Where did you grow up?
What did you study in higher education?
Criminology with Policing and Investigation at the University of Cumbria.
Why did you decide on this subject?
Living at home with my dad, I realised that I was always interested in his career. My dad works as a fraud investigator and I would always ask about his day and would enjoy hearing about his work, and I began to think that this could be the career for me.
I found a criminology and investigation course at the University of Wolverhampton and so went along to the open day and the talk before the criminology course talk was about a policing course; we decided to go to that to fill our time but it was here that I realised that a career in the police was what I really wanted. After doing more research, I found a course at the University of Cumbria studying policing, investigation and criminology which sounded like the perfect course. As choosing a course is a huge and important decision, I also went along to the open day; at first my family were unsure because Cumbria was a 4-hour drive from where I lived, but my dad agreed to take me to the open day in Carlisle. I knew after looking around the campus and speaking to the staff and students that this was the place I wanted to be.
What did you study at sixth form or college?
I picked A Level subjects I enjoyed studying at GCSE; Business Studies and English along with a new subject that I hadn’t studied before; Sociology. I chose Sociology because it was promoted as the study of people and society and that sounded interesting to me.
Has your career / education taken any unexpected turns?
I was that kid who always enjoyed school and my teachers and family would always tell me that I’d make a good teacher, which I disagreed with at first but actually I began to think of it as a potential career. I decided during my A Levels that I wanted to become a secondary school teacher, and decided to look at English courses at university with the goal of becoming an English teacher.
I began attending university open days, looking at English courses, but soon realised that in reality I wouldn’t be suited to an English course. I was panicking a little as I now had no clue what I wanted to study, but knew I wanted to go to university and time was slightly running out. I realised that I was always interested in my dad’s career as a fraud investigator and I would always ask about his day and would enjoy hearing about his work, and I began to think that this could be the career for me. There was a problem with this, though, as I had no idea how to get into this profession. However, whilst in a school lesson, we were asked to find a university or college course that would interest us and I optimistically typed in the word investigation into the search bar on UCAS and was amazed to find there were many courses in this area.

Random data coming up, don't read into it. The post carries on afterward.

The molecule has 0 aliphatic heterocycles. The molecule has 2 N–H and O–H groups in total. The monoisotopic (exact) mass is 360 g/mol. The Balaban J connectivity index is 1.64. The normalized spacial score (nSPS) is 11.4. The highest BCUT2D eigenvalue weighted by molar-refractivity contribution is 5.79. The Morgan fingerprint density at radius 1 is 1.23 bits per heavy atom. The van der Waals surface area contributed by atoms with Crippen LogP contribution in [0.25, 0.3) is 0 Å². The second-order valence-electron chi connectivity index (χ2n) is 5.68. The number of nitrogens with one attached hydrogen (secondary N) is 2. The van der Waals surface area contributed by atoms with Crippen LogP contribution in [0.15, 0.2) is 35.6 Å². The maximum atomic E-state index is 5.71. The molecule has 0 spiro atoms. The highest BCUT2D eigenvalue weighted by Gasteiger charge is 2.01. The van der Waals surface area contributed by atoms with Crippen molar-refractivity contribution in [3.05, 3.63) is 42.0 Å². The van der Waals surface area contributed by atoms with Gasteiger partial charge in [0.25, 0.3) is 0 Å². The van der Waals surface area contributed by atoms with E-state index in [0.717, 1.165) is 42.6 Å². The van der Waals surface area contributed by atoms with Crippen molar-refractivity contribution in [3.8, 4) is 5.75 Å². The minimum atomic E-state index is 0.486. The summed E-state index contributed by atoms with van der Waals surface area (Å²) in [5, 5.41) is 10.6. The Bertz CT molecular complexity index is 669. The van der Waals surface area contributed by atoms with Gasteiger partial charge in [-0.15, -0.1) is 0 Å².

What was the best thing about studying with your university, and on your course?
It’s by far the best decision I have ever made. Since moving to Carlisle in 2013 and starting my course at University of Cumbria, I knew I had a made a fantastic decision. Everything just suited me; the course, the city, my accommodation, the campus, everything. And I genuinely mean that. I really felt I belonged and that was clearly true as 5 years later I’m still here and loving living and working here.
I thoroughly enjoyed studying my undergraduate degree in Policing, Investigation and Criminology because I was studying a subject I was extremely interested in, I was being taught by experts in the field who shared my passion for the subject, and I liked that my degree covered a vast range of subjects and I could shape my degree how I wanted through choosing my modules. I studied things like how crime is investigated, techniques for interviewing suspects, victims and witnesses, why people commit crime, looking at real crimes and analysing them, the history of the police, how crime is reported in different types of media, hate crime, criminal justice systems from around the world, young people and crime and so much more.
I graduated with a 2:1 but having enjoyed my degree so much I was keen to study certain areas further so I completed a postgraduate course in Interpersonal Violence and Abuse. I have no doubt that I made the right choices regarding what I studied and where I studied and I can’t imagine studying anywhere else or any other subject.
Where do you see yourself in 10 years’ time?
I frequently get asked when I’m going to ‘use my degree’ and I assume what they mean by that is that I haven’t gone into a job that’s connected to the subject I studied. My reply to this question is always that I have used my degree as without it, I wouldn’t be in the job that I’m currently in and if I didn’t go to university, I would have never discovered the career I have now working in higher education – a job I love and a career I want to pursue. That doesn’t mean to say I won’t ever work in a job associated to my degree, because I can go into this line of work if and when I wish to. Additionally, university has changed me as a person for the better. I have met many people from different walks of life and backgrounds that I would not have met otherwise.
What advice would you give to someone from your area?
Don’t ever discount a potential career option because you don’t know what the route to that career is or you don’t think you can do it. Get out there talking to people, there will be a careers team in your school, go and speak to them, they’re there to help you achieve your goals, not judge you or them. Get online and do your research about all the different options and courses available; you may be pleasantly surprised at the range of different options available to you. Finally, don’t leave it too late, even if you don’t know what to do, start thinking about what you enjoy both inside and outside of school and what you’d like to pursue as a career, whatever that may be.